Wednesday, August 09, 2006

What Is The Market Thinking Now

Based on the Fed funds digital options trading on the CBT, that collection of wisdom from the maelstrom of fear, greed, and uncertainty, is pricing a 20% probability of the Fed raising rates at the September meeting (Sep 20, for those of you planning any vacations). After that point, there is no sign of Fed activity until early next year when the collective wisdom is pricing in an ease. When all is said and done, it looks like 50 bp over the next year.

I am not sure whether market participants are thinking at all. THE FED WILL NOT TIGHTEN IN SEP. The only thing they will do aside from nothing is an ease if the data indicate an imploding economy. Once Bernanke put the Fed forecast on the line there is no way he can change direction with six more weeks of data. The October meeting, a different story but only marginally so.

The reason is that the Fed, like the Supreme Court, has its traditions, its playbook, its way of doing business (so to speak). An excellent read on this is A Term At The Fed by Laurence Meyers. The Fed doesn't flip flop like traders and commentators, they hold to their position for a while before shifting -- unless some major exogenous event (9/11 for example) takes place. Consequently, pricing in any chance of an ease after they just skipped is just silly.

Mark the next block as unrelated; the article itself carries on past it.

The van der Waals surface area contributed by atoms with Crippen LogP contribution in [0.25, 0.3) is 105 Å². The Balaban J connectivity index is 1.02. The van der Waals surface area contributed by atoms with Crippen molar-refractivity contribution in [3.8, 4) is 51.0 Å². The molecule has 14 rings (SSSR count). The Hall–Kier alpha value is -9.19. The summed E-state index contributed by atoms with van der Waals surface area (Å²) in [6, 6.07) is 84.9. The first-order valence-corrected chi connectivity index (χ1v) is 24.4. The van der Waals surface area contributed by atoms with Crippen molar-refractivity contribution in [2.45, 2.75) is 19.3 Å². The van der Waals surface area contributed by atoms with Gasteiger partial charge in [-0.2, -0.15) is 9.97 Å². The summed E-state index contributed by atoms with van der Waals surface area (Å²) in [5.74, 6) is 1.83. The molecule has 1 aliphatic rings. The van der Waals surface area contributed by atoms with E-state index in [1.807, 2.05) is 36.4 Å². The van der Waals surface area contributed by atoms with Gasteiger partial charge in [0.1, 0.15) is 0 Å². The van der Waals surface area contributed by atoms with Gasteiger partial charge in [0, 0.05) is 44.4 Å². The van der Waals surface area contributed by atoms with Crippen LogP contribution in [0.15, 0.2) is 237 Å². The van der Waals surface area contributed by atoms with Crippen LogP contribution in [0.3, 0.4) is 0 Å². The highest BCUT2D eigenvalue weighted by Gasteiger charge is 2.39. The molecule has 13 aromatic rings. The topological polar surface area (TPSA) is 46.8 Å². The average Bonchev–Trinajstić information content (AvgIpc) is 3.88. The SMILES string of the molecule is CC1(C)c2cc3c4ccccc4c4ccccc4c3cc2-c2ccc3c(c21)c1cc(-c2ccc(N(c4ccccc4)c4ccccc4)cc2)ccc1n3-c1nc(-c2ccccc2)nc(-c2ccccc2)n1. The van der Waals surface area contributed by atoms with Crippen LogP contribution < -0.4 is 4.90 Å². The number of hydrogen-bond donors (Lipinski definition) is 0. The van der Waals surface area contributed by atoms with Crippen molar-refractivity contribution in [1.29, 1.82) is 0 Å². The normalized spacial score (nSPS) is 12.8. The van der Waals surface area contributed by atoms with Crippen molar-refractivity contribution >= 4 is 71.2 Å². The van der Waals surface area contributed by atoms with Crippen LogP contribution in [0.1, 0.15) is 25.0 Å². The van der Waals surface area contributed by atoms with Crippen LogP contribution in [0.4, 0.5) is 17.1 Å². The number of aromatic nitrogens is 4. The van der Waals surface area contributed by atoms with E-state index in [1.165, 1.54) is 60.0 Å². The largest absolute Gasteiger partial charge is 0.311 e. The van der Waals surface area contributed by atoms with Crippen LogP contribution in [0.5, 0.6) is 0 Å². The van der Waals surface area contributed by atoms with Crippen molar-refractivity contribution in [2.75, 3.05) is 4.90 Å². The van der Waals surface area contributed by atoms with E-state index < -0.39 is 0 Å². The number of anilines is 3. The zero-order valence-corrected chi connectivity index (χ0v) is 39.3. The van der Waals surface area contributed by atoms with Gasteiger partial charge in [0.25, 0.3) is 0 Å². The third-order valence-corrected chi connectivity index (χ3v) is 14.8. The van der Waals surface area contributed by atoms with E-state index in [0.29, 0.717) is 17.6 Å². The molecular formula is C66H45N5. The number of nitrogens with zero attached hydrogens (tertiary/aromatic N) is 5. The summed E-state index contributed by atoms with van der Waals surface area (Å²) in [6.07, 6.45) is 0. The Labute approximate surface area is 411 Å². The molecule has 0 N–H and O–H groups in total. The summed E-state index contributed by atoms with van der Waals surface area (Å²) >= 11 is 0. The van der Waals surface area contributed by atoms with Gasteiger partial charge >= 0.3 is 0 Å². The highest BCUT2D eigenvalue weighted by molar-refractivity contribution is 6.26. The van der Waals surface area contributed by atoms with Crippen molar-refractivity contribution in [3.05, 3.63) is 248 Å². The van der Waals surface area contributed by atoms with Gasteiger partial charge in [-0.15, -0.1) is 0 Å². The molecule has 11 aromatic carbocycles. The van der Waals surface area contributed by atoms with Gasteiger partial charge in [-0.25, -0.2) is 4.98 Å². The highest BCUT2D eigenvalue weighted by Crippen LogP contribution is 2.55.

There is yet one more reason why a skip is unlikely -- the dropping of the productivity reference. Productivity always falls late cycle because growth slows while employment, which lags, is still on the upswing. The dropped reference is not an attempt to say that productivity is no longer going to bail out price pressures, as some have suggested, but acceptance by the Fed that the economy is in a late cycle mode. This plus the skip is a bit disquieting if you are an economic bull.

The Fed has done research on what went wrong with policy in 2000. They came away with the idea that there are times, particularly turning points, when anecdotal information is of more value than the official data driving the model (see also the Poole speech that I am always referencing).

What is the upshot? Anecdotal information gave Bernanke confidence in his outlook to stop. Losing the productivity reference is his way of telling us that he believes we are in a late cycle. The Fed doesn't like what it sees as far as growth prospects are concerned, more than they are letting on (regardless of the dissenting vote, which suggests that he doesn't think slower growth will slow inflation). The equity market, picking up on this, has sold off. The geniuses in the bond market are still pricing a 20% probability that they tighten in September. Go figure.

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